UAPB graduate student receives award to attend American Fisheries Society national meeting

Will Hehemann School of Agriculture, Fisheries and Human Sciences

kyler_hecke_afs_skinner_award2Kyler Hecke, a graduate student at the University of Arkansas at Pine Bluff, was recently presented the John E. Skinner Memorial Award by the American Fisheries Society (AFS). The monetary travel award enabled Hecke to attend the annual AFS meeting, which was held this year in Kansas City, Missouri, Aug. 21-25.

According to the AFS, the John E. Skinner Award is intended for deserving graduate students or exceptional undergraduate students active in fisheries or related aquatic disciplines. Awardees are chosen by an AFS committee based on academic qualifications, professional service and reasons for attending the 2016 meeting. In addition to receiving travel funds to the annual meeting, awardees also receive a one-year paid membership to the AFS.

“Kyler was a deserving recipient of the John E. Skinner Memorial Award based on the energy and enthusiasm he brings to his graduate studies, research and community service,” said Dr. Steve Lochmann, professor of aquaculture and fisheries at UAPB and former president of the Arkansas Chapter and Southern Division of AFS. “He has been involved in leadership positions for the UAPB-AFS Student Subunit for several years. His participation in the national meeting allows him to better see the full breadth and scope of the AFS and helps guarantee his continued involvement at higher levels in our society.”

After receiving the award, Hecke said he felt a sense of honor and appreciation for Dr. Lochmann, his advisor, the UAPB Department of Aquaculture and Fisheries and the university as a whole.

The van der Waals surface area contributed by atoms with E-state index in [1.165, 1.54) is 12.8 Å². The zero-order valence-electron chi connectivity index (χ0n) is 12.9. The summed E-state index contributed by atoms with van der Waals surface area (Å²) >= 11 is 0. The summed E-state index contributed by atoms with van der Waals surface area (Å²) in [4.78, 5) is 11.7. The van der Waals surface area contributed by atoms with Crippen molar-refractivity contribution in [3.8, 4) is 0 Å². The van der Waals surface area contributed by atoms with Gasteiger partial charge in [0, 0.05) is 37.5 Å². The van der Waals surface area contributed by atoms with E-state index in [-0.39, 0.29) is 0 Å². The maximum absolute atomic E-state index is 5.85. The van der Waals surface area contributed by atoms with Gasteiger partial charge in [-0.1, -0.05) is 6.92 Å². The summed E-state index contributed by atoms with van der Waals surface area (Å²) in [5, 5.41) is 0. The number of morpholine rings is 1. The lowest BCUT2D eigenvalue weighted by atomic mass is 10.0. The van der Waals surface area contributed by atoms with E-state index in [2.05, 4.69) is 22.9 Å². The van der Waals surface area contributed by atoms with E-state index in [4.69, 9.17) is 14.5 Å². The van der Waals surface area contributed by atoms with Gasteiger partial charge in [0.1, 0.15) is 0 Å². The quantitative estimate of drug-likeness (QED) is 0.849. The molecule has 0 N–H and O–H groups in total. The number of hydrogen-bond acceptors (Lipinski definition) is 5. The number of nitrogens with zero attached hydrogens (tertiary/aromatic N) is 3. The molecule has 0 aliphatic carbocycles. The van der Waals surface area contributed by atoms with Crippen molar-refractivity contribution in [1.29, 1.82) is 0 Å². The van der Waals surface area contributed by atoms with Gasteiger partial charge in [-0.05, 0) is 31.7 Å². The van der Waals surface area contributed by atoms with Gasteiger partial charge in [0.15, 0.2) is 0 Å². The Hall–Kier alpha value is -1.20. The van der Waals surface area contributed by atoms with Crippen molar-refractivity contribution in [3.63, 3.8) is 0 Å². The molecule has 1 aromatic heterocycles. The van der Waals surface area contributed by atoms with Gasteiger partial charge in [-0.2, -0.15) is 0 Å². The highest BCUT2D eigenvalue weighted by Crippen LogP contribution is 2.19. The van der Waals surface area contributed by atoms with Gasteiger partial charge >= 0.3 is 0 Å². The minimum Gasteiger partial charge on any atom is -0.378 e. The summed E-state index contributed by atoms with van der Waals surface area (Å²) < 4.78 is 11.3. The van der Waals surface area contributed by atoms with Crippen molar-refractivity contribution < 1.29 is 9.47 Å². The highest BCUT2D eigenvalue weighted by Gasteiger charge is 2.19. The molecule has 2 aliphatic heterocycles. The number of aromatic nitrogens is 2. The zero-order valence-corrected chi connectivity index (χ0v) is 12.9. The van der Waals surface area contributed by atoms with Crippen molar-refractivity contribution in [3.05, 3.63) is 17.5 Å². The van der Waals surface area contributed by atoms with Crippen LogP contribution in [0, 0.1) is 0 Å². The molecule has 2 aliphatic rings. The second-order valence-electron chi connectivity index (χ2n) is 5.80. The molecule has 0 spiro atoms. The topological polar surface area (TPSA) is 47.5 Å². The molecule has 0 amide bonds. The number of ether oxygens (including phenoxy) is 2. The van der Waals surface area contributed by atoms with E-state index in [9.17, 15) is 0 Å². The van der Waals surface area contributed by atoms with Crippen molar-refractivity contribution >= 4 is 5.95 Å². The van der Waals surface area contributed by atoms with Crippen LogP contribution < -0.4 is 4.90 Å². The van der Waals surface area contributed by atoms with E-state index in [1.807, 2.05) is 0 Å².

“My experience at the AFS national meeting was amazing,” he said. “What I took away from the meeting were relationships with colleagues and peers that will last a lifetime. My participation and membership benefited my educational and professional career by giving me the chance to network with other fisheries professionals for future collaboration on research projects as well as future career opportunities.”

Hecke, who earned his bachelor’s degree in biology from the University of Arkansas at Little Rock (UALR), began his graduate studies at the UAPB Aquaculture/Fisheries Center of Excellence in 2014. He is currently working on a project funded by the State Wildlife Grant Program to determine the distribution and status of the Strawberry Darter, a fish species native to Arkansas.

“Kyler has excelled in his research concerning one of the species in greatest need of conservation in our state,” Dr. Lochmann said. “He has spent the last two summers in northern Arkansas, supervising a small field crew and traversing the Strawberry River and its tributaries to examine the distribution of the fish. He has presented his analysis of distribution of Strawberry Darters at state and regional fisheries conferences, where it was well received by academic and industry leaders.”

In addition to his role as president of the AFS Student Subunit at UAPB, Hecke served as the vice president for the AFS Student Subunits both at UAPB and UALR. He has also contributed to numerous volunteer projects for the Arkansas Game and Fish Commission, including coordinating youth fishing derbies and sampling for various fish species native to Arkansas, Dr. Lochmann said.

The AFS is composed of over 9,000 members worldwide, including aquaculturists, biologists, ecologists, economists, engineers, fisheries managers, geneticists and social scientists.


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